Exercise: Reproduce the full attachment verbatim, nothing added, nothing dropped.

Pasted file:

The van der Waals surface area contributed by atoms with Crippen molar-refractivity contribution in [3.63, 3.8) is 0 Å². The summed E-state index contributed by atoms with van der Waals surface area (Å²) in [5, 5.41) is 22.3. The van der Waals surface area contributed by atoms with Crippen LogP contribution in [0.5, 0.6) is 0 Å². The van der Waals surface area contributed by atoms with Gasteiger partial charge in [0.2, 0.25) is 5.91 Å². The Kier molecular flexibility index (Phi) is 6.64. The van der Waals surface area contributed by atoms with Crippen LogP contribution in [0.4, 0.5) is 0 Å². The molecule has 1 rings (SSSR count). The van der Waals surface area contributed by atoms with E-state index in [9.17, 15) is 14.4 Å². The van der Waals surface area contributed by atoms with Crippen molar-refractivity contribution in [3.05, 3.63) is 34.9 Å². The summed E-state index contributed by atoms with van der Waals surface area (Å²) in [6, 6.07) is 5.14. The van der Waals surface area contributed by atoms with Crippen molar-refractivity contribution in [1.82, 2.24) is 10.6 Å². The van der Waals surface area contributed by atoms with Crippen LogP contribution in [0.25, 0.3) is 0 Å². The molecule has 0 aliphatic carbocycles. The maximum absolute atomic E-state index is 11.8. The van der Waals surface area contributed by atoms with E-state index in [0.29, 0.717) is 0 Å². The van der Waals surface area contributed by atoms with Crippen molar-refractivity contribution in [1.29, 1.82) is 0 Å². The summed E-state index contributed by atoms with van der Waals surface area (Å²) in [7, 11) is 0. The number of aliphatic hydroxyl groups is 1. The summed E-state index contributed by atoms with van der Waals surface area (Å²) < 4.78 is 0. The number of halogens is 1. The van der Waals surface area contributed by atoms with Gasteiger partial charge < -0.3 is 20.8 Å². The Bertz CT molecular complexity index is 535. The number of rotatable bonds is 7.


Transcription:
The van der Waals surface area contributed by atoms with Crippen molar-refractivity contribution in [3.63, 3.8) is 0 Å². The summed E-state index contributed by atoms with van der Waals surface area (Å²) in [5, 5.41) is 22.3. The van der Waals surface area contributed by atoms with Crippen LogP contribution in [0.5, 0.6) is 0 Å². The van der Waals surface area contributed by atoms with Gasteiger partial charge in [0.2, 0.25) is 5.91 Å². The Kier molecular flexibility index (Phi) is 6.64. The van der Waals surface area contributed by atoms with Crippen LogP contribution in [0.4, 0.5) is 0 Å². The molecule has 1 rings (SSSR count). The van der Waals surface area contributed by atoms with E-state index in [9.17, 15) is 14.4 Å². The van der Waals surface area contributed by atoms with Crippen molar-refractivity contribution in [3.05, 3.63) is 34.9 Å². The summed E-state index contributed by atoms with van der Waals surface area (Å²) in [6, 6.07) is 5.14. The van der Waals surface area contributed by atoms with Crippen molar-refractivity contribution in [1.82, 2.24) is 10.6 Å². The van der Waals surface area contributed by atoms with Crippen LogP contribution in [0.25, 0.3) is 0 Å². The molecule has 0 aliphatic carbocycles. The maximum absolute atomic E-state index is 11.8. The van der Waals surface area contributed by atoms with E-state index in [0.29, 0.717) is 0 Å². The van der Waals surface area contributed by atoms with Crippen molar-refractivity contribution in [1.29, 1.82) is 0 Å². The summed E-state index contributed by atoms with van der Waals surface area (Å²) in [7, 11) is 0. The number of aliphatic hydroxyl groups is 1. The summed E-state index contributed by atoms with van der Waals surface area (Å²) < 4.78 is 0. The number of halogens is 1. The van der Waals surface area contributed by atoms with Gasteiger partial charge < -0.3 is 20.8 Å². The Bertz CT molecular complexity index is 535. The number of rotatable bonds is 7.